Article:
A team of patient safety experts at Montefiore Medical Center and Albert Einstein College of Medicine is embarking on a study to see if there are ways in which patient safety can be improved and risks minimised through the reduction of computer provider order entry (CPOE) errors.
Entering orders into the wrong patient’s computer record can result in dire consequences for the patients involved. For example, entering an order for a paralytic and sedative originally meant for a car accident patient in the record of a cancer patient could result in the nurse administering this particular drug to the cancer patient. The patient could go into respiratory arrest and die as a result of the error.
According to a 2011 brief from the Institute for Safe Medication Practices, reducing CPOE errors is one of the most important challenges in healthcare administration. It is imperative that a systematic approach is implemented to reduce errors.
This does not mean that wrong patient orders are administered and cause harm all the time. Most errors are caught well before they are acted upon and corrections are generally made. However, there is always a risk and measures should be taken to avoid such near misses and actual errors.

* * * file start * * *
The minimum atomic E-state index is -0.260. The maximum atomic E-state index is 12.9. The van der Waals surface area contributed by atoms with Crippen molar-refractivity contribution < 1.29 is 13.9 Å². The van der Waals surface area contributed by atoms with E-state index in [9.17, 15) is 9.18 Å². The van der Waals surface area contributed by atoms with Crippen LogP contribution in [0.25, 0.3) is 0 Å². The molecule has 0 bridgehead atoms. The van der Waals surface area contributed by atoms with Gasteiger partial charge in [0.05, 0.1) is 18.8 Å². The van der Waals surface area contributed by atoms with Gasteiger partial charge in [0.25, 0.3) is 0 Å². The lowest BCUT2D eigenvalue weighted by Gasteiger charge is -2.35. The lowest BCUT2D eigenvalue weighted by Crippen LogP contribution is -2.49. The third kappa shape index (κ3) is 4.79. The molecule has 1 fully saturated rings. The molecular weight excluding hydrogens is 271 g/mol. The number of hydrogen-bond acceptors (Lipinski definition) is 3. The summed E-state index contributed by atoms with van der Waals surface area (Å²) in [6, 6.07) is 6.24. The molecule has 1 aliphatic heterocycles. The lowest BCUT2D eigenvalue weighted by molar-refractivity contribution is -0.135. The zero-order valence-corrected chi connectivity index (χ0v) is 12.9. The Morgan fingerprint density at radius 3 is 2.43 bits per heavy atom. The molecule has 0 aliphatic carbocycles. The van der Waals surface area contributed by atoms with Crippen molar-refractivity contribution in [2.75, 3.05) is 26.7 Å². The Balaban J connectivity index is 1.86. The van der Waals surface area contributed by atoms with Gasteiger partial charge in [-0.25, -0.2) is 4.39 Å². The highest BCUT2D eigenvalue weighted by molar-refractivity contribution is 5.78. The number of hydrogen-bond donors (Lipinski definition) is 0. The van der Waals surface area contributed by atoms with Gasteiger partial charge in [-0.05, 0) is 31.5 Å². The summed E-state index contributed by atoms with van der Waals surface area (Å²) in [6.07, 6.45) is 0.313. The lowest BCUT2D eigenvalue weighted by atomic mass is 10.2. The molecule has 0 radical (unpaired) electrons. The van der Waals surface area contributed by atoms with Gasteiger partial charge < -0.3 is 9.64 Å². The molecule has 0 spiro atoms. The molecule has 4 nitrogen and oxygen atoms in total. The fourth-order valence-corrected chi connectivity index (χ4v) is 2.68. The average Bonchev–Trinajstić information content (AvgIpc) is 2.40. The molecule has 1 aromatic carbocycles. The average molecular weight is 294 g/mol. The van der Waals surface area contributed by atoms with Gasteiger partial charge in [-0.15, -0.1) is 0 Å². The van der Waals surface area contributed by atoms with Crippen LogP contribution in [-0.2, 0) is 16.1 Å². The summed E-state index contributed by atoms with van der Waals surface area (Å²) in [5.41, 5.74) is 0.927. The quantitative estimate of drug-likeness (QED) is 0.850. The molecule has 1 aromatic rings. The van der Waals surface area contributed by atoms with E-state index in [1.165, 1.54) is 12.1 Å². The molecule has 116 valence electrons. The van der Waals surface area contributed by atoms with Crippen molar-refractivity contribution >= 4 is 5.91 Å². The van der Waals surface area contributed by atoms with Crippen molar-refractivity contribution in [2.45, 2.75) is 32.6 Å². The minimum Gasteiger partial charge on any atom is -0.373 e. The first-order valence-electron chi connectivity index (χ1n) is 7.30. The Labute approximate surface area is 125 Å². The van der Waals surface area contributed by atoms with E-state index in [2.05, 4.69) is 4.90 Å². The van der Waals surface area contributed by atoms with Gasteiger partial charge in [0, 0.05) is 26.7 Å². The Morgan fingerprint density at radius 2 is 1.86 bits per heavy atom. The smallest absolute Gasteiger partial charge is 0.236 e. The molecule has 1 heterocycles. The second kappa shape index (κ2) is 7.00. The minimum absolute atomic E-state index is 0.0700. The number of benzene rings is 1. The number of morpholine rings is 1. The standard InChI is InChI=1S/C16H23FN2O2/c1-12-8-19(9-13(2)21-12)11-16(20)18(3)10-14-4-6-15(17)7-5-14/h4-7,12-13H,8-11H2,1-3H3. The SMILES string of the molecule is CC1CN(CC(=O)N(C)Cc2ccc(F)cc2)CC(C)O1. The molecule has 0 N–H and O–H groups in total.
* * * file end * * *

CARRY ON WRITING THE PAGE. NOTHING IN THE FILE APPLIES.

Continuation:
This is the second time such a study has being conducted. Similar research was conducted two years ago which showed that forcing clinicians to verify and re-enter orders resulted in improved behaviour. Nine million electronic records placed by 6,147 providers were examined. It was found that 1,388 providers retracted and reordered 6,885 electronic orders, usually within one minute. Now, it has again been announced that with the help of a $300,000 AHRQ grant, another study will be conducted to evaluate how clinicians behave in a system that only permits one patient record to be opened at a time as compared to a system that allows four open patient records.
“Not much is known about exactly how big of a problem this is,” says Jason Adelman, MD, patient safety officer at Montefiore, assistant professor of medicine at Einstein, and principal investigator on the grant. “The data we have is sporadic and some of it is unreliable. If you speak to CMIOs and patient safety officers, though, you will hear that it is a common problem. People don’t want to report it, because it is an embarrassing mistake.”
This study is part of a broader effort by AHRQ to assess the impact that health IT could have on patient safety. It is believed that health IT has the potential to prevent numerous errors. The benefits of computers should be maximised and the risks of using them should be minimised in order to improve patient safety.
Source: Hospital & Health Networks
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